In creating a new public space framework for Midtown, Foster sought to make a number of small interventions to gradually change the circulation and flow through the streets, buildings, and transit.  The focus of their vision is ensuring that the buildings themselves are designed in such a way as to respond to a public space strategy – creating additional room to breathe around Grand Central.  With a number of smaller interventions Midtown’s trajectory is shifted – creating an opportunity to linger and admire – rather than simply race through.

Lord Norman Foster (Foster + Partners) said, “The Municipal Art Society’s call to study the Next 100 years of Grand Central Terminal in the wider context of the city and its public realm represents an important and welcome debate that will help shape the future form of the city. The quality of a city’s public realm reflects the level of civic pride and has a direct impact on the quality of everyday life. With the advent of the Long Island Rail Road East Side Access, along with the plan to re-zone the district, there has never been a better opportunity to tackle the issues of public access and mobility around one of the greatest rail terminals in the World.”

Roger Duffy, Design Partner at SOM, said, “Throughout New York City’s history significant urban growth has been matched by grand civic responses.  The 1811 Commissioner’s Plan, the creation of Central Park, zoning regulations in 1916 and 1961, and Grand Central Terminal itself have all resulted from this fundamental relationship.  MAS’s call to focus on the public spaces in and around East Midtown is an opportunity to propose a rebalancing of this equation, increasing the quantity and quality of public space as the city contemplates significant densification in the area.  SOM is honored to participate in this important discussion about the future of New York.”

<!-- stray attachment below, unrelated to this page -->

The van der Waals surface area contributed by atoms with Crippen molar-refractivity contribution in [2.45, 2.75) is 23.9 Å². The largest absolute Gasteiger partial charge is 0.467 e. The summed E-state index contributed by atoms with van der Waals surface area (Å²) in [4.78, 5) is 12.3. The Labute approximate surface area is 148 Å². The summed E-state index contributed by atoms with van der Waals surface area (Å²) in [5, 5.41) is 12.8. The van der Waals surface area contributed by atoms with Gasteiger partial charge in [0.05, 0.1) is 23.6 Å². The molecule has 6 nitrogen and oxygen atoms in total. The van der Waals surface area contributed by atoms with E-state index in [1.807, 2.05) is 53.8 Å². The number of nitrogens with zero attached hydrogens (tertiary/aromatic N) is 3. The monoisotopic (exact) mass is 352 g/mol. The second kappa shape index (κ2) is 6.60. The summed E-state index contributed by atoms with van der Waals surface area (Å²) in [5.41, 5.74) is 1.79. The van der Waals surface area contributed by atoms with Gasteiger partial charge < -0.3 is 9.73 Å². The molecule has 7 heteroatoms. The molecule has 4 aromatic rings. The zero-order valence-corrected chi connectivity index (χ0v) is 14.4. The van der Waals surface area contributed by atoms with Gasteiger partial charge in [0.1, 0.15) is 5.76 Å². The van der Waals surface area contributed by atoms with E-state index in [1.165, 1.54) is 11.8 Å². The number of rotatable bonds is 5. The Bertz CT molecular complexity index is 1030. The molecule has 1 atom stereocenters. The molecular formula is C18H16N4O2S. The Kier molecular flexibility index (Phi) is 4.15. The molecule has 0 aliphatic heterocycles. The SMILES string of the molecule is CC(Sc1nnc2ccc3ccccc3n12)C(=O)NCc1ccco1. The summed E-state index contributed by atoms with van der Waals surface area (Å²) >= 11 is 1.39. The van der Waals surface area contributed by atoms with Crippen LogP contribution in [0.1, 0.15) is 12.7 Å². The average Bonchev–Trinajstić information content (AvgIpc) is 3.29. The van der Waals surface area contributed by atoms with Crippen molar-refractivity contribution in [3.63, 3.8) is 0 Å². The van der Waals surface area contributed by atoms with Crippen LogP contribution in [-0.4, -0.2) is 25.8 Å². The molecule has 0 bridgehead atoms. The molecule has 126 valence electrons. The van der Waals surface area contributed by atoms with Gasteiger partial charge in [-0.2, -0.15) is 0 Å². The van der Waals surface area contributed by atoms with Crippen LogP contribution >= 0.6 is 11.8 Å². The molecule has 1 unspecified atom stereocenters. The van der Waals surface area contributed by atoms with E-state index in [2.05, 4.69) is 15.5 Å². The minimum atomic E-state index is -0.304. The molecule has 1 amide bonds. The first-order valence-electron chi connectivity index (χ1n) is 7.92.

Claire Weisz, Principal at WXY, said, “New zoning rules should trigger real transportation links to public space. One way is to harness the untapped potential of Grand Central’s edges. The plan for Midtown’s near future needs to make the Grand Central neighborhood a place people enjoy being in not just running through.”

MAS has a long history in East Midtown, advocating for Grand Central’s continued role as one of New York’s premier civic spaces and thriving transportation hubs.  When Grand Central was faced with the prospect of demolition in 1968, MAS, along with Jacqueline Kennedy Onassis embarked on a successful campaign to save the Terminal.

Cipolla concluded, “MAS sees the confluence of the centennial, new development projects and the City’s proposed re-zoning as a unique opportunity to re-envision and guide the future of one of the world’s most iconic landmarks.  This work will help guide MAS as we develop our upcoming report on The Future of Midtown. We look forward to working closely with the City and many other stakeholders to build on this research and to create a plan that renews and reenergizes the civic legacy of Grand Central for the Next 100 years.”

Read more about the Next 100 design challenge in today’s Wall Street Journal.